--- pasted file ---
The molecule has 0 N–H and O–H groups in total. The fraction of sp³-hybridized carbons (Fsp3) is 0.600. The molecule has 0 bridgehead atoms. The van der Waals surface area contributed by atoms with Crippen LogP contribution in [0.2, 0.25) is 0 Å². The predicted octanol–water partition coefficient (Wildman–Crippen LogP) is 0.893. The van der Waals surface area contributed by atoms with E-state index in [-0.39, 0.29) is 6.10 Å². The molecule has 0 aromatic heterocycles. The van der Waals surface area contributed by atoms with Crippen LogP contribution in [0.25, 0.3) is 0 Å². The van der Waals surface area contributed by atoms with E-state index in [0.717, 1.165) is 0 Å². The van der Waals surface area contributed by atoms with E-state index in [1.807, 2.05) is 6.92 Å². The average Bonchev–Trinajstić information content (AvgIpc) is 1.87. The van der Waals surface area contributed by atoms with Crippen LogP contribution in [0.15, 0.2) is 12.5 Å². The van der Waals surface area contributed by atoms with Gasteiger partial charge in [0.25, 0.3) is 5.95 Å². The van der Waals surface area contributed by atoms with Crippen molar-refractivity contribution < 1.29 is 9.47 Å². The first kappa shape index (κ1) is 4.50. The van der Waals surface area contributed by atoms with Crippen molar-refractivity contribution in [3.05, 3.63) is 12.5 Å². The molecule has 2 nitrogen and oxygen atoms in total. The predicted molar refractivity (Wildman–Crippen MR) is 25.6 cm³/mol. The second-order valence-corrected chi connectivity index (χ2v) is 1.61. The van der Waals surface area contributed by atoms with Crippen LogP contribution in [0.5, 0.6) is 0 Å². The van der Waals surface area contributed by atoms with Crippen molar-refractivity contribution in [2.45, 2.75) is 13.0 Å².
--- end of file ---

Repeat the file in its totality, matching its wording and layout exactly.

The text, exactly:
The molecule has 0 N–H and O–H groups in total. The fraction of sp³-hybridized carbons (Fsp3) is 0.600. The molecule has 0 bridgehead atoms. The van der Waals surface area contributed by atoms with Crippen LogP contribution in [0.2, 0.25) is 0 Å². The predicted octanol–water partition coefficient (Wildman–Crippen LogP) is 0.893. The van der Waals surface area contributed by atoms with E-state index in [-0.39, 0.29) is 6.10 Å². The molecule has 0 aromatic heterocycles. The van der Waals surface area contributed by atoms with Crippen LogP contribution in [0.25, 0.3) is 0 Å². The van der Waals surface area contributed by atoms with E-state index in [0.717, 1.165) is 0 Å². The van der Waals surface area contributed by atoms with E-state index in [1.807, 2.05) is 6.92 Å². The average Bonchev–Trinajstić information content (AvgIpc) is 1.87. The van der Waals surface area contributed by atoms with Crippen LogP contribution in [0.15, 0.2) is 12.5 Å². The van der Waals surface area contributed by atoms with Gasteiger partial charge in [0.25, 0.3) is 5.95 Å². The van der Waals surface area contributed by atoms with Crippen molar-refractivity contribution < 1.29 is 9.47 Å². The first kappa shape index (κ1) is 4.50. The van der Waals surface area contributed by atoms with Crippen molar-refractivity contribution in [3.05, 3.63) is 12.5 Å². The molecule has 2 nitrogen and oxygen atoms in total. The predicted molar refractivity (Wildman–Crippen MR) is 25.6 cm³/mol. The second-order valence-corrected chi connectivity index (χ2v) is 1.61. The van der Waals surface area contributed by atoms with Crippen LogP contribution in [0.5, 0.6) is 0 Å². The van der Waals surface area contributed by atoms with Crippen molar-refractivity contribution in [2.45, 2.75) is 13.0 Å².